In this case, the substrate is a material that is itself involved in the subsequent etching and electroplating steps, preferably silicon, beryllium, copper or titanium.
- If the substrate itself is not conductive, it is coated with a conductive layer ("seed layer").
- A photoresist layer, preferably a thick positive resist layer, is also applied over the entire surface.
- The photoresist is now exposed with the desired structure.
- After the development process, the metal substrate or seed layer is stripped according to the structure of the moulded part or the tool structure (depending on the intended further processing).
- This is now filled by the electrodeposition of metal. Of course, the metal is deposited only on the metal substrate or the seed layer, not on the areas covered by photoresist.
- After removing (etching) the photoresist layer, a pure metal structure remains. This can be followed by etching off the substrate and if applicable the seed layer. The pure metal structure remains.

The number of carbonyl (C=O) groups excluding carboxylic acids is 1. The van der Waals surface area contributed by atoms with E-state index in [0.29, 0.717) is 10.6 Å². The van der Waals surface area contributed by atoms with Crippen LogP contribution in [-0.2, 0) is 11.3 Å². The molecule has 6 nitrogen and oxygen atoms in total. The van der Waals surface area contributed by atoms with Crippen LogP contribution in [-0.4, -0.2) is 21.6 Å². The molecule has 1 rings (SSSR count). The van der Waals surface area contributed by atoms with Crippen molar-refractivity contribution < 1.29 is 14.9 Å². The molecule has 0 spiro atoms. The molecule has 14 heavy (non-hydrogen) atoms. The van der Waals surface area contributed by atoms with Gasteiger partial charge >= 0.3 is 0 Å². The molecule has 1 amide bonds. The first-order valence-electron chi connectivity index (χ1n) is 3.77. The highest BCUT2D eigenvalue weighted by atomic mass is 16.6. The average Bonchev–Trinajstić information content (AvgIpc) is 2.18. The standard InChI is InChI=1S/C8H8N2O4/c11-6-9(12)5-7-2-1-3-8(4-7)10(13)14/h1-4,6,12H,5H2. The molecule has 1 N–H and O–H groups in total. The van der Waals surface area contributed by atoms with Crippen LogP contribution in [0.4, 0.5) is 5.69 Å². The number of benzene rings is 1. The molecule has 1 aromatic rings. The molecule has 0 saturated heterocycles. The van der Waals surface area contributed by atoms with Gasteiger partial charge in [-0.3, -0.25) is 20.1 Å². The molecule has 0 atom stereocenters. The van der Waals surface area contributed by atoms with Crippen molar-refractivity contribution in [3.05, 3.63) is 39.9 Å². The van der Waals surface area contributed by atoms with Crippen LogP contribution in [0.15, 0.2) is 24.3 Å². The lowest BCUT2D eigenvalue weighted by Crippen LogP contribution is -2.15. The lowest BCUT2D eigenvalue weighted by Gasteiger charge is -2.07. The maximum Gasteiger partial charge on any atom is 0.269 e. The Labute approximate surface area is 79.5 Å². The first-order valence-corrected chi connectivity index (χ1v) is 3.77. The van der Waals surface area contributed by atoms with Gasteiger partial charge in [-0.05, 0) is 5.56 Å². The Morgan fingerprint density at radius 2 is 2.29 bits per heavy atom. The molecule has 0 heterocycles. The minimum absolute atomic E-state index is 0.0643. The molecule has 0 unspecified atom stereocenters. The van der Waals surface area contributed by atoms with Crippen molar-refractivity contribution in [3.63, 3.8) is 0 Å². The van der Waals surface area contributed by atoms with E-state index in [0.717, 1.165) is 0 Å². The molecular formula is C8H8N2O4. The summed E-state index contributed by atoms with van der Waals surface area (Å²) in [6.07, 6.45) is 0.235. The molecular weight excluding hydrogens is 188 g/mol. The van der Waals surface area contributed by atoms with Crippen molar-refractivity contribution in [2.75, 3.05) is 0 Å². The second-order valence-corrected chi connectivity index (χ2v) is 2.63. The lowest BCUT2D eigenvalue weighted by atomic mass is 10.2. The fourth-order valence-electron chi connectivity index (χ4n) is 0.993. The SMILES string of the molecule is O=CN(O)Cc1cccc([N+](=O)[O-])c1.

After stripping the photoresist, further electrodeposition can be carried out. The thicker the metal layer, the stronger the electrodeposited metal structure. The metal component can then be installed as insert into a micro injection moulding tool.
In particular with the X-ray lithography process, extremely smooth and almost perfectly vertical component walls can be produced. Structure spaces as small as 0.2 µm, contour heights up to a few millimetres, and an aspect ratio significantly above 50 can be achieved.